I’ve been thinking about possible objections to the case for historic Christian liturgy that James K. Smith lays out in his book You Are What You Love (which I reviewed a few months ago). One of Smith’s key points is that “form is formative”: the architecture of the building that you gather in as a church, whether a house or movie theater or cathedral or parish, carries a telos that sends implicit messages to our hearts and minds about the meaning of life and what it means to be human. A mall, for instance, is designed after the philosophy of consumerism, which means it aims to impress upon us the idea that the good life involves acquiring material possessions. It would be naive to believe that the marketing scheme which flows from this telos has no impact on our understanding of human fulfillment. There is no such thing as a “neutral” building or space; all are designed with some end in mind.
If one of the goals of church, then, is to turn our hearts to God and form us into genuine disciples, then the more that the structure and design of a space can reinforce and facilitate this process, the better. I have heard that this is one reason that medieval cathedrals built such high-ceiling naves and transepts. The point was to train your eyes and your heart to look upward rather than inward.
But here I found myself asking: What about house churches? The early Christians often met in homes because they were in a minority at the time (Romans 16:5; Philemon 1:2), and Christian church buildings as such did not yet exist. (Jewish synagogues did exist, of course: the book of Acts includes references of the early Christians attending them. See Acts 5:42 for one example.) And despite that, the first century church got along just fine, right? The New Testament emphasis of church, in fact, seems to be about a people, not a place. Surely there is nothing wrong with meeting in a house where the architecture does not reflect an explicit intention to train the heart—so long as, when you gather, you are faithfully worshiping Christ in accordance with the scriptures? Indeed it would seem narrow-minded and legalistic to suggest otherwise. Think of Christians in poor countries who can’t afford to build a nice-looking church building, or Christians who need to keep a low profile (modern-day China, for example) due to religious persecution and discrimination. You can’t expect Christians in those places actively promote gathering in a church building rich with religious symbolism.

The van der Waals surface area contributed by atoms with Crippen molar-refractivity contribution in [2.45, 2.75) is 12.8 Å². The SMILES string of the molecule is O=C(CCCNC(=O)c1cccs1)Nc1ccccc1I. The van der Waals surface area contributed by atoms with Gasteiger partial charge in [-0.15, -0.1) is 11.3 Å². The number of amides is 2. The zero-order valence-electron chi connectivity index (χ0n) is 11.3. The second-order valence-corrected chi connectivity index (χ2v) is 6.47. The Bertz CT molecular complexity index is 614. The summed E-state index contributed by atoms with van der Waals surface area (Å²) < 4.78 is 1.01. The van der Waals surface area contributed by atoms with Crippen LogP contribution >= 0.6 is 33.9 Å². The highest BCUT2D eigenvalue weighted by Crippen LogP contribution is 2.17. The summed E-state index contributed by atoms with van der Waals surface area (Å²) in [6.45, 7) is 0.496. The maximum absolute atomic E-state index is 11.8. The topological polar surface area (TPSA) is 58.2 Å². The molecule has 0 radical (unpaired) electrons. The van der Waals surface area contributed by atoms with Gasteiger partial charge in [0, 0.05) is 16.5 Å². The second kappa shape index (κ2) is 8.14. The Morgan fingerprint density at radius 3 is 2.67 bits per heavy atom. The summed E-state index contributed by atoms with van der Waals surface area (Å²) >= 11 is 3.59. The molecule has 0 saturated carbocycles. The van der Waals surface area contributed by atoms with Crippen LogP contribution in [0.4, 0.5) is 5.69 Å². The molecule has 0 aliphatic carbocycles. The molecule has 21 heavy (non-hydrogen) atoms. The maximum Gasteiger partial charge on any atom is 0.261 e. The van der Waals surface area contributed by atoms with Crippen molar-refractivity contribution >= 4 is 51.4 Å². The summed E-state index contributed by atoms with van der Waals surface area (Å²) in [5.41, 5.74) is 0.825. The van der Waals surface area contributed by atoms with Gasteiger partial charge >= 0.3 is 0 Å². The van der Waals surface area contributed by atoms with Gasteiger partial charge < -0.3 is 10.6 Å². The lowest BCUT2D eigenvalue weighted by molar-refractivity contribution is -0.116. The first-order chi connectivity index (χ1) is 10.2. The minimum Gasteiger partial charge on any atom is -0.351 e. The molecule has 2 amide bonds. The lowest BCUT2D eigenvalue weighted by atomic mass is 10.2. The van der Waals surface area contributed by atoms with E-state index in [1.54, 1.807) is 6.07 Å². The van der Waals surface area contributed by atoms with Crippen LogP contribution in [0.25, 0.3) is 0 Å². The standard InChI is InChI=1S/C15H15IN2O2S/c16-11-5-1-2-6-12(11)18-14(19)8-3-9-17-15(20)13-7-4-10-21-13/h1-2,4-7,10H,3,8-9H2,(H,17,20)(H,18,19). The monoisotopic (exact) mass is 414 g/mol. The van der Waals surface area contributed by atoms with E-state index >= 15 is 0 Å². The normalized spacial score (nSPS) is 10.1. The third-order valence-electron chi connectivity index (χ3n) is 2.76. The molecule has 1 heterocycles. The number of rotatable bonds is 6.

But here was my next thought: Wouldn’t Christians in poor and/or discriminating countries want to meet in a church building if they could—or at least have the option to? And even if they preferred to meet in houses, wouldn’t there be an urge to do something to the space with the aim of directing one’s attention to the things of God—whether that’s as simple as hanging a crucifix on the wall, lighting candles, or having a little clearing dedicated to whoever is giving a reading or a message?
What I’ve concluded at this point is that there is plenty of freedom (and sometimes a necessity) for Christians to gather together as a people in a house, and to enact a liturgy in which the biblical narrative of grace is faithfully represented in basic activities like gathering, worshiping, preaching, communing, and sending out (i.e., the broad components of the liturgy that Smith speaks of in his book). But I don’t think that that cancels out Smith’s point. Whether in a house or a church building, it seems to me that the “form is formative” principle still holds true: we are deeply affected by our environment and the rituals in which we engage, and we’re cheating ourselves if we don’t seek to be intentional about them.